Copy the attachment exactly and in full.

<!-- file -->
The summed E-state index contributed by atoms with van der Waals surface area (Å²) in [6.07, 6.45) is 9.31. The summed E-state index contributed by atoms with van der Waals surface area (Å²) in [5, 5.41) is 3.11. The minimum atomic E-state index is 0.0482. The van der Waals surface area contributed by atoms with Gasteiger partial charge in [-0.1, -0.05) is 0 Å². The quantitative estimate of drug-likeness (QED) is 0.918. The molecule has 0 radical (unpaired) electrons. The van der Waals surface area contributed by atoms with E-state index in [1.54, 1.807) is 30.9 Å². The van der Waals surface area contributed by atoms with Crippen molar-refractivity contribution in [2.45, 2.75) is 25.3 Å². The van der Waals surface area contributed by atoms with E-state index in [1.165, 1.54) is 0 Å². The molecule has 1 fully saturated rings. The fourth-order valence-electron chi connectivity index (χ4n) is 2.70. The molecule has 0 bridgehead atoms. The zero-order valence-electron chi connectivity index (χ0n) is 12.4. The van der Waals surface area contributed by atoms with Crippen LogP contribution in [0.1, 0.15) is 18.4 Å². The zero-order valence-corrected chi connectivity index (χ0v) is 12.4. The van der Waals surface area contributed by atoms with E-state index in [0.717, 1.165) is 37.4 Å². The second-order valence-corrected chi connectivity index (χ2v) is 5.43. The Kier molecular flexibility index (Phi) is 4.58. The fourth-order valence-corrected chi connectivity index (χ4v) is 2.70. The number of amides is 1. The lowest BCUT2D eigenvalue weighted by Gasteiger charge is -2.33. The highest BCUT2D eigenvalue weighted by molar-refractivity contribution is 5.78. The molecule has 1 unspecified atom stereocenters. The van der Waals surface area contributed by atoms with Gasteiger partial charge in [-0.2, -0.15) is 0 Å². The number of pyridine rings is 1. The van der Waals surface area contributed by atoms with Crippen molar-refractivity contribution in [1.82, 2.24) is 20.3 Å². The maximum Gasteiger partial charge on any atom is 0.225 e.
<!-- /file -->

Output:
The summed E-state index contributed by atoms with van der Waals surface area (Å²) in [6.07, 6.45) is 9.31. The summed E-state index contributed by atoms with van der Waals surface area (Å²) in [5, 5.41) is 3.11. The minimum atomic E-state index is 0.0482. The van der Waals surface area contributed by atoms with Gasteiger partial charge in [-0.1, -0.05) is 0 Å². The quantitative estimate of drug-likeness (QED) is 0.918. The molecule has 0 radical (unpaired) electrons. The van der Waals surface area contributed by atoms with E-state index in [1.54, 1.807) is 30.9 Å². The van der Waals surface area contributed by atoms with Crippen molar-refractivity contribution in [2.45, 2.75) is 25.3 Å². The van der Waals surface area contributed by atoms with E-state index in [1.165, 1.54) is 0 Å². The molecule has 1 fully saturated rings. The fourth-order valence-electron chi connectivity index (χ4n) is 2.70. The molecule has 0 bridgehead atoms. The zero-order valence-electron chi connectivity index (χ0n) is 12.4. The van der Waals surface area contributed by atoms with Crippen LogP contribution in [0.1, 0.15) is 18.4 Å². The zero-order valence-corrected chi connectivity index (χ0v) is 12.4. The van der Waals surface area contributed by atoms with E-state index in [0.717, 1.165) is 37.4 Å². The second-order valence-corrected chi connectivity index (χ2v) is 5.43. The Kier molecular flexibility index (Phi) is 4.58. The fourth-order valence-corrected chi connectivity index (χ4v) is 2.70. The number of amides is 1. The lowest BCUT2D eigenvalue weighted by Gasteiger charge is -2.33. The highest BCUT2D eigenvalue weighted by molar-refractivity contribution is 5.78. The molecule has 1 unspecified atom stereocenters. The van der Waals surface area contributed by atoms with Gasteiger partial charge in [-0.2, -0.15) is 0 Å². The number of pyridine rings is 1. The van der Waals surface area contributed by atoms with Crippen molar-refractivity contribution in [1.82, 2.24) is 20.3 Å². The maximum Gasteiger partial charge on any atom is 0.225 e.